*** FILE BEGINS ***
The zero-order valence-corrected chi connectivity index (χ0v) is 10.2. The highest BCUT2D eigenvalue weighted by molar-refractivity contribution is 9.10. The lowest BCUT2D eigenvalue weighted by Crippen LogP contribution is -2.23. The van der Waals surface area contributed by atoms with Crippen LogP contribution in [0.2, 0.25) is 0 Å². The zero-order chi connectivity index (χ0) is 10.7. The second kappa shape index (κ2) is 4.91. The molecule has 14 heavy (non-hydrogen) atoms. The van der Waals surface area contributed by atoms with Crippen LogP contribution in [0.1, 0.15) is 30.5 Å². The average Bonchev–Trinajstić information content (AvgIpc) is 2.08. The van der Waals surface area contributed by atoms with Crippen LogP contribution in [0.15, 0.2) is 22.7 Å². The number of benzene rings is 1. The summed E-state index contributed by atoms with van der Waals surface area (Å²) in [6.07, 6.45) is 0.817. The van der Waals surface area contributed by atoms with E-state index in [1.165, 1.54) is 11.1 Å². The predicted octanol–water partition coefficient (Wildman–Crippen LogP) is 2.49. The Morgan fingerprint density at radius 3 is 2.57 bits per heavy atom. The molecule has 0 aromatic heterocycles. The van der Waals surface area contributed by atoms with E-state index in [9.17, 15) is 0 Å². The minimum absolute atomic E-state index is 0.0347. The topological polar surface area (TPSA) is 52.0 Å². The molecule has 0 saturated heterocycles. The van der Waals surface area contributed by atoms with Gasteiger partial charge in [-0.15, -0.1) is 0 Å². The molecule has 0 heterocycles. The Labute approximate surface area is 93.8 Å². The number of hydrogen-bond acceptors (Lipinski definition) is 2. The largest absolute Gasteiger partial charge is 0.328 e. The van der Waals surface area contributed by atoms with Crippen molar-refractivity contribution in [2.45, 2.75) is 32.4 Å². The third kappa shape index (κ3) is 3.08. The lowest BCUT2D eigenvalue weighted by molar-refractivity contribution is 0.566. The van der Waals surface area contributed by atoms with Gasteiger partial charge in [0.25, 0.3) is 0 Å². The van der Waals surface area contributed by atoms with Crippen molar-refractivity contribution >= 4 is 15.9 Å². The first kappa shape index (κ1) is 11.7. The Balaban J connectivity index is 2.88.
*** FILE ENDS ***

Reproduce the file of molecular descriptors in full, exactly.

The zero-order valence-corrected chi connectivity index (χ0v) is 10.2. The highest BCUT2D eigenvalue weighted by molar-refractivity contribution is 9.10. The lowest BCUT2D eigenvalue weighted by Crippen LogP contribution is -2.23. The van der Waals surface area contributed by atoms with Crippen LogP contribution in [0.2, 0.25) is 0 Å². The zero-order chi connectivity index (χ0) is 10.7. The second kappa shape index (κ2) is 4.91. The molecule has 14 heavy (non-hydrogen) atoms. The van der Waals surface area contributed by atoms with Crippen LogP contribution in [0.1, 0.15) is 30.5 Å². The average Bonchev–Trinajstić information content (AvgIpc) is 2.08. The van der Waals surface area contributed by atoms with Crippen LogP contribution in [0.15, 0.2) is 22.7 Å². The number of benzene rings is 1. The summed E-state index contributed by atoms with van der Waals surface area (Å²) in [6.07, 6.45) is 0.817. The van der Waals surface area contributed by atoms with E-state index in [1.165, 1.54) is 11.1 Å². The predicted octanol–water partition coefficient (Wildman–Crippen LogP) is 2.49. The Morgan fingerprint density at radius 3 is 2.57 bits per heavy atom. The molecule has 0 aromatic heterocycles. The van der Waals surface area contributed by atoms with E-state index in [9.17, 15) is 0 Å². The minimum absolute atomic E-state index is 0.0347. The topological polar surface area (TPSA) is 52.0 Å². The molecule has 0 saturated heterocycles. The van der Waals surface area contributed by atoms with Gasteiger partial charge in [-0.15, -0.1) is 0 Å². The molecule has 0 heterocycles. The Labute approximate surface area is 93.8 Å². The number of hydrogen-bond acceptors (Lipinski definition) is 2. The largest absolute Gasteiger partial charge is 0.328 e. The van der Waals surface area contributed by atoms with Crippen molar-refractivity contribution in [2.45, 2.75) is 32.4 Å². The third kappa shape index (κ3) is 3.08. The lowest BCUT2D eigenvalue weighted by molar-refractivity contribution is 0.566. The van der Waals surface area contributed by atoms with Gasteiger partial charge in [0.25, 0.3) is 0 Å². The van der Waals surface area contributed by atoms with Crippen molar-refractivity contribution >= 4 is 15.9 Å². The first kappa shape index (κ1) is 11.7. The Balaban J connectivity index is 2.88.